The octagonal gazebo, designed to imitate the pilothouse on a riverboat, now rests on the Elmira College campus and the Trolley into Twain Country Tour (Tuesday through Saturday during July and August) stops there for a brief visit.

There’s something about the Chemung Valley, which Clemens' study originally overlooked, that makes people want to take to the air. Elmira has been dubbed the Soaring Capital of America and is home to the National Soaring Museum, Harris Hill Glider Runway, Wings of Eagles Discovery Center and FirstAir Scenic Helicopter Tours. For those more earthbound, there are numerous hiking opportunities through woods, hills and fields.

Civil War buffs will appreciate the Chemung Valley History Museum. Elmira was a military rendezvous point for western New York. Men received their basic training there. In 1864, one camp was converted into a Confederate Prison Camp. I was brought to tears by the amazing story of John Jones, the runaway slave who had settled in Elmira. As sexton to the cemetery, it was his responsibility to bury the southern dead, a task which he conducted with reverence and respect.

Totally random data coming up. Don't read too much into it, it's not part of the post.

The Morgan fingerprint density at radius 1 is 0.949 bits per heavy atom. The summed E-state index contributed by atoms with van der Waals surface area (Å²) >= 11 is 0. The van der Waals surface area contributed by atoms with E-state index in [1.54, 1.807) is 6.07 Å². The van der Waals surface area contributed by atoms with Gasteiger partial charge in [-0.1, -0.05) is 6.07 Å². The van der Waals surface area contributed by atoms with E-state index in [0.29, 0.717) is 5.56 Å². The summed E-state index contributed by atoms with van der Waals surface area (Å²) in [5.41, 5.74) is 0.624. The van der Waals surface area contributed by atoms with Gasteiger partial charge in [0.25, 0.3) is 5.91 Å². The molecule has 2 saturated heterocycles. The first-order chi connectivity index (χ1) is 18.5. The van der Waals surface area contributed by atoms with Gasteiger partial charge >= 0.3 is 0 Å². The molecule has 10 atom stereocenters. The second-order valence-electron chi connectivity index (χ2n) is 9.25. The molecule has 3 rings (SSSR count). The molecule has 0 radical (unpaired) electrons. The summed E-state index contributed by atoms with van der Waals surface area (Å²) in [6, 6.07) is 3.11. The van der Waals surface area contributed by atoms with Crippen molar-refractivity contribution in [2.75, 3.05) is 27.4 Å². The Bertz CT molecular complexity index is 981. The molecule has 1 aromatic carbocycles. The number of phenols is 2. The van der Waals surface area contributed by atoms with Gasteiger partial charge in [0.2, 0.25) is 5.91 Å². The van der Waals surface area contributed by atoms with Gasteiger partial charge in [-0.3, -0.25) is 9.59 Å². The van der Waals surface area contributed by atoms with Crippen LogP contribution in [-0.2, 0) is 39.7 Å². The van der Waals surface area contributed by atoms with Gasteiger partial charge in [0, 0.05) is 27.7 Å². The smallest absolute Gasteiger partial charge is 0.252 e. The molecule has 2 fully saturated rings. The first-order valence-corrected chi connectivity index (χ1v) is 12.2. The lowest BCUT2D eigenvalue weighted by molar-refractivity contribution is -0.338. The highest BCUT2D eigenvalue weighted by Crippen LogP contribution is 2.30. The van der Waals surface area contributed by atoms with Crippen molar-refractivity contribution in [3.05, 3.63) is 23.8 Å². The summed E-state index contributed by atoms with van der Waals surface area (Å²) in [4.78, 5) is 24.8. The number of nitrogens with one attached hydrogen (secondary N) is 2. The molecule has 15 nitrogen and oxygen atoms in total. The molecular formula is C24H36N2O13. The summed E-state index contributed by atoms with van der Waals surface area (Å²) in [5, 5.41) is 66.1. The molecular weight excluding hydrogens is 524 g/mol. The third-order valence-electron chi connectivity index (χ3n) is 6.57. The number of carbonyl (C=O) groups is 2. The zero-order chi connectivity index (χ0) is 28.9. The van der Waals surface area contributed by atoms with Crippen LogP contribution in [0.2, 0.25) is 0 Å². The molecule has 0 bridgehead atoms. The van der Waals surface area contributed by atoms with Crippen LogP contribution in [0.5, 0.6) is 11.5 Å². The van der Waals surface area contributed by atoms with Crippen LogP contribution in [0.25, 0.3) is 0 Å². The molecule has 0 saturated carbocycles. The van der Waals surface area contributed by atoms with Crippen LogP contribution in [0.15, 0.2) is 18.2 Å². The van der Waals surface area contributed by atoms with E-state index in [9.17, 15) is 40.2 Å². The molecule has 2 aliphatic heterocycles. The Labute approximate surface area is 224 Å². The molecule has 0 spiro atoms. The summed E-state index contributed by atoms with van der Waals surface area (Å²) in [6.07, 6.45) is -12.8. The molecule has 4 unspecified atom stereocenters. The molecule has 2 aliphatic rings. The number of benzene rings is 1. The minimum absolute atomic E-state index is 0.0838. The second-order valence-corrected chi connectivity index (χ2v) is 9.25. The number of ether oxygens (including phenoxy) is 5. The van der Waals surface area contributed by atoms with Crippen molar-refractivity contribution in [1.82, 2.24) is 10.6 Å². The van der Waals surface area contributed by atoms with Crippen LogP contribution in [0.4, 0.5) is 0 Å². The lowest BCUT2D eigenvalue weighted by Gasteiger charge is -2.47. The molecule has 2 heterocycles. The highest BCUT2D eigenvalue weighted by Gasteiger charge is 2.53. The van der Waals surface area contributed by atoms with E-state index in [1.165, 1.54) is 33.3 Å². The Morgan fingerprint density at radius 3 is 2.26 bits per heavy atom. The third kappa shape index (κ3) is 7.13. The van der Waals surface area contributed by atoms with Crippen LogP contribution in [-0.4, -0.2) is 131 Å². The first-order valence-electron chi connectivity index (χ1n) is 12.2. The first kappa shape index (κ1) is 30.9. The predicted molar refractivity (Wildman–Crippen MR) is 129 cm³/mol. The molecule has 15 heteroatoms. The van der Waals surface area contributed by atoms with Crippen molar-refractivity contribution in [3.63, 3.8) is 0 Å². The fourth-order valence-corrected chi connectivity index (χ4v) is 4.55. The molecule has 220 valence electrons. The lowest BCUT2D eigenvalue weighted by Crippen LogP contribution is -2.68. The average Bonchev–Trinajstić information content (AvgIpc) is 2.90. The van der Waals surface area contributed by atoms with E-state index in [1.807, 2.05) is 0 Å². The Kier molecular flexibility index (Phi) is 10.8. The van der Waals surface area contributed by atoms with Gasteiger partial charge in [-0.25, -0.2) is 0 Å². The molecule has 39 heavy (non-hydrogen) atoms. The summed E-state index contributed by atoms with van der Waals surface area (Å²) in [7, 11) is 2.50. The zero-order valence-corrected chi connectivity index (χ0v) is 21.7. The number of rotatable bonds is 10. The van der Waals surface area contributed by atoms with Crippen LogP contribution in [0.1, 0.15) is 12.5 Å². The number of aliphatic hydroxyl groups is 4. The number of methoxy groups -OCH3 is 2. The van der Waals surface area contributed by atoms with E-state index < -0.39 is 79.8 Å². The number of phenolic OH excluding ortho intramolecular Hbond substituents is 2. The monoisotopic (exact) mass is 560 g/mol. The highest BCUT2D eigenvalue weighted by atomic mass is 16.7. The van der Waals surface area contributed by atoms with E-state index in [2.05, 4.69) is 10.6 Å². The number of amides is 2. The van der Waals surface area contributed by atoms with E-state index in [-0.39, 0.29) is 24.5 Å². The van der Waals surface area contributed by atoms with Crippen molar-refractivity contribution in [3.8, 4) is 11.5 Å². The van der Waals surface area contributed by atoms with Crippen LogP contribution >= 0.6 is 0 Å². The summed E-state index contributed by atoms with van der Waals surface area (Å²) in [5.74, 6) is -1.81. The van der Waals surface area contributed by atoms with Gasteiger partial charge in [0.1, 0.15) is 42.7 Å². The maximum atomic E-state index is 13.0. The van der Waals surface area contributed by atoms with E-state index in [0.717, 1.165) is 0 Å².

Auburn
Since returning from Auburn, I’ve been asking friends if they thought that the Lincoln assassination was the act of one person or a group effort. Like me, most didn’t know that John Wilkes Booth was one of three disaffected ex-confederate soldiers who planned to bring down the government. Secretary of State William H. Seward was one of their targets. I learned this story touring Seward’s home in Auburn, a place truly worth visiting. The Seward house is set up with original furnishings. It was also fascinating to learn that Seward was a friend of Auburn resident Harriet Tubman (her home is nearby) and that his home was part of the Underground Railroad, even while he was Secretary of State.

We visited the Case Research Laboratory, where talking pictures were invented, and the Willard Memorial Chapel, a rare example of the work of Louis C. Tiffany and Tiffany Glass.

Where once there was a 5 and 10 store, the vibrant Auburn Public Theater now offers music, theater, dance and film programs. The Merry-Go-Round Theatre, located in Emerson Park, produces a season of six large-scale musicals.